6. The newspaper denied any breach of the Code. It said that the email was not a private communication, it was written in her professional capacity as an elected official of the local branch of a national political party, to other senior party figures concerning a "visible practice". The email was not marked 'private' or 'confidential' and did not report any private or sensitive information about her.

7. The newspaper denied the article was inaccurate, the complainant had described her position as "vice chair (policy)" in the email. That the constituency party had several vice-chairs did not make this point misleading. The newspaper said that its report of the Hodge Hill meeting was based on a first-hand account.

8. While denying a breach of the Code, the newspaper said that the article was in the public interest and all the examples cited in the Editors' Code were relevant in this case.

Relevant Code Provisions

9. Clause 1 (Accuracy)

i) The Press must take care not to publish inaccurate, misleading or distorted information or images, including headlines not supported by the text.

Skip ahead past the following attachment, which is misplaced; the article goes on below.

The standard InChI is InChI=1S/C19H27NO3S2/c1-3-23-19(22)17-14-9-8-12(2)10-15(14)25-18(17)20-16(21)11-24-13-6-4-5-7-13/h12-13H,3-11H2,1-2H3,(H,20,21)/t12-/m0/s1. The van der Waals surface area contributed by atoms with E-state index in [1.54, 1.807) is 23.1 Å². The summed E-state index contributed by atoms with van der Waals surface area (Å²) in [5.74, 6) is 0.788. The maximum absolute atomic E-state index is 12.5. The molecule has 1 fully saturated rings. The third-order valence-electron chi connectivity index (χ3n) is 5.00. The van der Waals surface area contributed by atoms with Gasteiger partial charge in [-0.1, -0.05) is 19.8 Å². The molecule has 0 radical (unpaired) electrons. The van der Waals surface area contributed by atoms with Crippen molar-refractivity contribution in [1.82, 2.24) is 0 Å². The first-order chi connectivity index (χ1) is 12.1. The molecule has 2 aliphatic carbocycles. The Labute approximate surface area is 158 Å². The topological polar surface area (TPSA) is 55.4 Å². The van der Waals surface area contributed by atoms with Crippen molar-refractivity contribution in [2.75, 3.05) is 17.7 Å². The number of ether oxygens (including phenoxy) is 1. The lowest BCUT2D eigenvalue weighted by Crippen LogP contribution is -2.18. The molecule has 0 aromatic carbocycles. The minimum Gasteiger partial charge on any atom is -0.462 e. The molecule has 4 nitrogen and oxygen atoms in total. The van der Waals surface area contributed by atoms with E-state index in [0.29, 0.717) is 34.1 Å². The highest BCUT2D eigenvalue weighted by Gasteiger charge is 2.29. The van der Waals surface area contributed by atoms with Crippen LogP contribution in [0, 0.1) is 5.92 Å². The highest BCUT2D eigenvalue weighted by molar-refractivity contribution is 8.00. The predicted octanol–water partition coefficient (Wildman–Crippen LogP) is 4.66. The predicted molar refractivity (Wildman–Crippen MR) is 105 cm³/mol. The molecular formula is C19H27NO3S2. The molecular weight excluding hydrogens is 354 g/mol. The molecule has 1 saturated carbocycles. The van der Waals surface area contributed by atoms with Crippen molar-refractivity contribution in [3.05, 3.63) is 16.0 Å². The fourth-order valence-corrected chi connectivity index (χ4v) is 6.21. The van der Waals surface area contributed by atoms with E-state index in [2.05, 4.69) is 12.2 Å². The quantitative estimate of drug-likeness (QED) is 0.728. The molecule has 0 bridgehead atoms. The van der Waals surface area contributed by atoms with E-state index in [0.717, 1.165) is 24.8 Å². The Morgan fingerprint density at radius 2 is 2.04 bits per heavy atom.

ii) A significant inaccuracy, misleading statement or distortion must be corrected, promptly and with due prominence, and — where appropriate — an apology published. In cases involving IPSO, due prominence should be as required by the regulator.

iii) A fair opportunity to reply to significant inaccuracies should be given, when reasonably called for.

iv) The Press, while free to editorialise and campaign, must distinguish clearly between comment, conjecture and fact.

Clause 2 (Privacy)

i) Everyone is entitled to respect for his or her private and family life, home, health and correspondence, including digital communications.

ii) Editors will be expected to justify intrusions into any individual's private life without consent. In considering an individual's reasonable expectation of privacy, account will be taken of the complainant's own public disclosures of information and the extent to which the material complained about is already in the public domain or will become so.